It is of particular note that early decisions found that where a defendant was properly in custody on a federal case, he could be brought before a state court for trial. Ponzi v. Fessenden, 258 U. S. 254 (1922). Likewise, the U.S. Supreme Court has found nothing in the U.S. Constitution from stopping one state from kidnapping a person and forcing him to appear in another state for trial. Mahon v. Justice, 127 U. S. 700 (1888). Two justices dissented on the ground that the Constitution “clearly implies that there shall be no resort to force.” Id. at 716. See Ker v. Illinois, 119 U. S. 436 (1886) (where police can be held liable civilly to the victim for false imprisonment or assault and battery, no need to forbid a trial under the due process clause of the kidnapped person.). A later case dealing with federal control over state jurisdiction over a defendant abducted from another state, Frisbie v. Collins, 342 U. S. 519 (1952), did not mention the extradition provisions of the Constitution or statutes. The Frisbie decision was reached despite 18 U.S. Code § 1201. Kidnapping (Lindbergh Law) which provides severe criminal penalties for “[w]hoever unlawfully seizes, confines, inveigles, decoys, kidnaps, abducts, or carries away and holds for ransom or reward or otherwise any person …when the person is willfully transported in interstate or foreign commerce, regardless of whether the person was alive when transported across a State boundary, or the offender travels in interstate or foreign commerce or uses the mail or any means, facility, or instrumentality of interstate or foreign commerce in committing or in furtherance of the commission of the offense.” See also, 34 U.S.C. § 12601 which makes it unlawful for State or local law enforcement officers to engage in a pattern or practice of conduct that deprives persons of rights protected by the Constitution or laws of the United States. The types of conduct covered by this law can include, among other things, excessive force, discriminatory harassment, false arrests, coercive sexual conduct, and unlawful stops, searches or arrests. However, in order to be covered by this law, the misconduct must constitute a “pattern or practice” — it may not simply be an isolated incident. Thus, one incident of kidnapping is permissible.
What of the due process clause which provides the government “shall deprive any person of life, liberty, or property, without due process of law”? The due process clause, as applied to state criminal procedure, has been said to embrace “principles of justice so rooted in the traditions and conscience of our people as to be ranked as fundamental.” Snyder v. Massachusetts, 291 U. S. 97, 105 (1935). Due process requires all that is “implicit in the concept of ordered liberty,” Palko v. Connecticut, 302 U. S. 319, 325 (1937). and, as applied to state criminal procedure, “denial of due process is the failure to observe that fundamental fairness essential to the very concept of justice.” Lisenba v. California, 314 U. S. 219, 236 (1941). Doesn’t kidnapping someone in one state and forcing him to appear in another state violate due process? In short answer, the Frisbie court said prior decisions denying any due process violation by such action “rest on the sound basis that due process of law is satisfied when one present in court is convicted of crime after having been fairly apprised of the charges against him and after a fair trial in accordance with constitutional procedural safeguards. There is nothing in the Constitution that requires a [state] court to permit a guilty person rightfully convicted to escape justice because he was brought to trial against his will.” Frisbie at 522. All the process that is due a person is to be notified of the charges and get a fair trial. See also, Utah v. Strieff, 579 U.S. ___, 136 S. Ct. 2056 (2016) where Justice Clarence Thomas, joined by Chief Justice John Roberts and Justices Anthony Kennedy, Stephen Breyer, and Samuel Alito, held the existence of a valid arrest warrant attenuated the connection between the unlawful stop and the discovery of the contraband. Thus, police have a free pass to violate the rights of individuals — just so long as they find evidence of a ‘crime.’ Justice Elena Kagan wrote a dissenting opinion, in which Justice Ginsburg joined in full, where she argued that the majority’s ruling “creates unfortunate incentives for the police”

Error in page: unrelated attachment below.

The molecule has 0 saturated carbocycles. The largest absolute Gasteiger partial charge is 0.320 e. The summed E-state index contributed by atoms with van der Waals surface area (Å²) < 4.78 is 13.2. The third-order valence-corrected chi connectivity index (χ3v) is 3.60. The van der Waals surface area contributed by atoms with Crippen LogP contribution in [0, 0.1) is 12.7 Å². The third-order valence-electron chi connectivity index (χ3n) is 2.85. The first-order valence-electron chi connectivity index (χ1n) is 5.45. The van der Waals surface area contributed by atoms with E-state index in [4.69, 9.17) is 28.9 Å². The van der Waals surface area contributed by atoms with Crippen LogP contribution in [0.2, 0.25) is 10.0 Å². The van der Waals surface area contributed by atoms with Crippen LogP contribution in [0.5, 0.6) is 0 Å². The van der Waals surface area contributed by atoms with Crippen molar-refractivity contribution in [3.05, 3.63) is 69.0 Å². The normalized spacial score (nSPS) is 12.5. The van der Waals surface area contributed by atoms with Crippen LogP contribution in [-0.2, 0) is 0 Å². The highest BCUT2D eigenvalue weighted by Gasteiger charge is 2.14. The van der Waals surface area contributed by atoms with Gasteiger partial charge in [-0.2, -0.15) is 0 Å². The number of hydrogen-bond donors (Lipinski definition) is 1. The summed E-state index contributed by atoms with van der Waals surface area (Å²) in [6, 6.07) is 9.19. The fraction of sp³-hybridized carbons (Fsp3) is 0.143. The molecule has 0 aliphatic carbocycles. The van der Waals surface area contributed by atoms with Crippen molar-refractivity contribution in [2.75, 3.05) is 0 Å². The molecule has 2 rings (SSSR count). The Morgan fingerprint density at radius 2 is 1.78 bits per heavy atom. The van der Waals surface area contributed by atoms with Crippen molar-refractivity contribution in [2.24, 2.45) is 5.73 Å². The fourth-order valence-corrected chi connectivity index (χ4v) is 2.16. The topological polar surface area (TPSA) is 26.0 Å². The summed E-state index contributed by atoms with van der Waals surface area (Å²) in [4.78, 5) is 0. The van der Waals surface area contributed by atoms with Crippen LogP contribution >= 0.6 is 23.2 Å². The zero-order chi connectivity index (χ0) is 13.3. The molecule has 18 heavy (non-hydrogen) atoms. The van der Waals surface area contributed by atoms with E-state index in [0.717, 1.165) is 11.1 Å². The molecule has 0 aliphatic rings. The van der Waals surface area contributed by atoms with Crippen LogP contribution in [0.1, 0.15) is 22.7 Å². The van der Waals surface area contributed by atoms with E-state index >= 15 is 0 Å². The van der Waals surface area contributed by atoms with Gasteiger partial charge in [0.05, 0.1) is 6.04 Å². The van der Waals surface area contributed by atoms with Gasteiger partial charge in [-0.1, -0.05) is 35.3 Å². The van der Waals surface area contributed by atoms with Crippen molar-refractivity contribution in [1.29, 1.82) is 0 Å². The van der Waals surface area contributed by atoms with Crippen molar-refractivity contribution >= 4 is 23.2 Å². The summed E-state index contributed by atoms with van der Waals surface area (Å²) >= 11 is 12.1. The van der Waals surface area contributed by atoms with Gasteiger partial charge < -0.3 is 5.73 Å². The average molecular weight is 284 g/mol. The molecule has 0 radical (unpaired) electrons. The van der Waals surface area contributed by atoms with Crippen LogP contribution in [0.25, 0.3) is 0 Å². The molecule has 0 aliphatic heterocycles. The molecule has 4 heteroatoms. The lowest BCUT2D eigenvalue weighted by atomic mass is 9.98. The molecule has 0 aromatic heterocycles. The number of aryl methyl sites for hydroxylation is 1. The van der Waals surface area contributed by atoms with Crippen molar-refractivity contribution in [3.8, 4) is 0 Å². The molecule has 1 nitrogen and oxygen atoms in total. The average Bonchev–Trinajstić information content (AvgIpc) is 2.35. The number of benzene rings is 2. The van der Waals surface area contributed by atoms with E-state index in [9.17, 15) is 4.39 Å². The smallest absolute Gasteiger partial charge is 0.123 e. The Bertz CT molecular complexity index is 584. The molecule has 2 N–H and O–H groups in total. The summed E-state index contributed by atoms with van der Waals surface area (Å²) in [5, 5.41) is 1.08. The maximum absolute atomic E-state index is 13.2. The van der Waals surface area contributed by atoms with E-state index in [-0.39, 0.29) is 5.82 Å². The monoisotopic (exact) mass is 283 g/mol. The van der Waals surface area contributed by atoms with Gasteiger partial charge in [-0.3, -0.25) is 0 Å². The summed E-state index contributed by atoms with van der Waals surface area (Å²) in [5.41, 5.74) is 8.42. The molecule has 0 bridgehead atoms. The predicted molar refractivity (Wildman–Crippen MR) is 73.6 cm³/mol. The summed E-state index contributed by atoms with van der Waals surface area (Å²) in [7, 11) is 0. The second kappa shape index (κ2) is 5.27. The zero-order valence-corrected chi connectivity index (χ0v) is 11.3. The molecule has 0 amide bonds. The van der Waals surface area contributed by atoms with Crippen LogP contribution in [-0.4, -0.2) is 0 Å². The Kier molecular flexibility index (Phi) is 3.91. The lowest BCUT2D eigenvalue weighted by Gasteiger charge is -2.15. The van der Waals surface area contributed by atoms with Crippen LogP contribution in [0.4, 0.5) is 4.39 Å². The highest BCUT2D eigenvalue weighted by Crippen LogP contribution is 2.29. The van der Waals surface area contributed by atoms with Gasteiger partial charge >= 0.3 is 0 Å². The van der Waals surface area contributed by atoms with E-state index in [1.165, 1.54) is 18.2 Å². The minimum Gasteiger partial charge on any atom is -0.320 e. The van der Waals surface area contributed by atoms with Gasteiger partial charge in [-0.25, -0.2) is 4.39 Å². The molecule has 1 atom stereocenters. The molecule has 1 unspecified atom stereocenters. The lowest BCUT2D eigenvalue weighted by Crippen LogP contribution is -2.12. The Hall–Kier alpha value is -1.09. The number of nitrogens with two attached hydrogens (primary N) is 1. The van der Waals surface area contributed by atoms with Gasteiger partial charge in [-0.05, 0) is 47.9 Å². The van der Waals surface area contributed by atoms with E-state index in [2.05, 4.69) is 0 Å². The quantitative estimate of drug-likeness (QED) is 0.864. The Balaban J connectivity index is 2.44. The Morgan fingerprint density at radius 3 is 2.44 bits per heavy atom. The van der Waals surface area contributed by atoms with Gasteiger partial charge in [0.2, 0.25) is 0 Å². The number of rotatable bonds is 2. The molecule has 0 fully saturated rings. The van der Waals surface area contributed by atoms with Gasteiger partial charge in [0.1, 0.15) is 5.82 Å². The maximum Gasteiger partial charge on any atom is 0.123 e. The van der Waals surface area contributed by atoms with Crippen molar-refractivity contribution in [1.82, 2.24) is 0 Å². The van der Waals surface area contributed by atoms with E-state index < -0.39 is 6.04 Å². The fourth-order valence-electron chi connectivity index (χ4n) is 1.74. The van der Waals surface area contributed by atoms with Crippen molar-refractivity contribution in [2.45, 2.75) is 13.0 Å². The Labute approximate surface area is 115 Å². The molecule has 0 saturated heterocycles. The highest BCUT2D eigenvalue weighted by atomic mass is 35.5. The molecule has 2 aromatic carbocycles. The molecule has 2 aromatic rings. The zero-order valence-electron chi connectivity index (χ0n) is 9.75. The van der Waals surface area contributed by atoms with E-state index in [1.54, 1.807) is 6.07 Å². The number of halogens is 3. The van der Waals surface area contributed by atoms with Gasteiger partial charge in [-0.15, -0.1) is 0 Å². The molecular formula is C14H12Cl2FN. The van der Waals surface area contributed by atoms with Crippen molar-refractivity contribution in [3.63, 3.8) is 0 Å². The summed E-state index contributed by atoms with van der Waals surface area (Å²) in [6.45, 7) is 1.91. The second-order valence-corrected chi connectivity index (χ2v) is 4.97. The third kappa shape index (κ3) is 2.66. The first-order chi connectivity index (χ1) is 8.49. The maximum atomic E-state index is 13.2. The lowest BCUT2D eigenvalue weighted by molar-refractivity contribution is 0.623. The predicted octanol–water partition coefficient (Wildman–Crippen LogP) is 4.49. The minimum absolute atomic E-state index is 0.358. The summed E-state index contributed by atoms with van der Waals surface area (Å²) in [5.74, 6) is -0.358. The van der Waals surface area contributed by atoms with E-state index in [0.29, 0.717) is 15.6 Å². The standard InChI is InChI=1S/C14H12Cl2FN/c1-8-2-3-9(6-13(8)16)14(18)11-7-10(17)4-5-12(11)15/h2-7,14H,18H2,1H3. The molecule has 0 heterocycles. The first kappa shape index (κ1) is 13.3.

Since federal law permits illegal conduct by the police to bring a person into court, what of state law? Some states originally barred kidnapping in the name of law enforcement. For instance in State v. Simmons, 39 Kan. 262, 18 Pac. 177 (1888), the court stated: “It would not be proper for the courts of this state to favor, or even to tolerate, breaches of the peace committed by their own officers, in a sisterstate… [Jurisdiction should not be sustained when obtained only] in violation of some well-recognized rule of honesty or fair dealing, as by force or fraud .. . [Such jurisdiction] would not only be a special wrong against the individual .. .but it would also be a general wrong against society itself a violation of those fundamental principles of mutual trust and confidence which lie at the very foundation of all organized society, and which are necessary in the very nature of things to hold society together” 18 Pac. at 178-9. Simmons was overruled by implication in Foster v. Hudspeth, 170 Kan. 338, 224 P. 2d 987 (1950),
Sadly, Wisconsin, like many states, does not see a problem with police breaking the law to enforce the law.. In State v. Smith, supra., it was held that “an illegal arrest as a jurisdictional defect is not a constitutional mandate. A defendant cannot claim immunity from prosecution “simply because his appearance in court was precipitated by an unlawful arrest,” nor does an illegal arrest serve as a defense to a valid conviction.” State v. Smith at 236.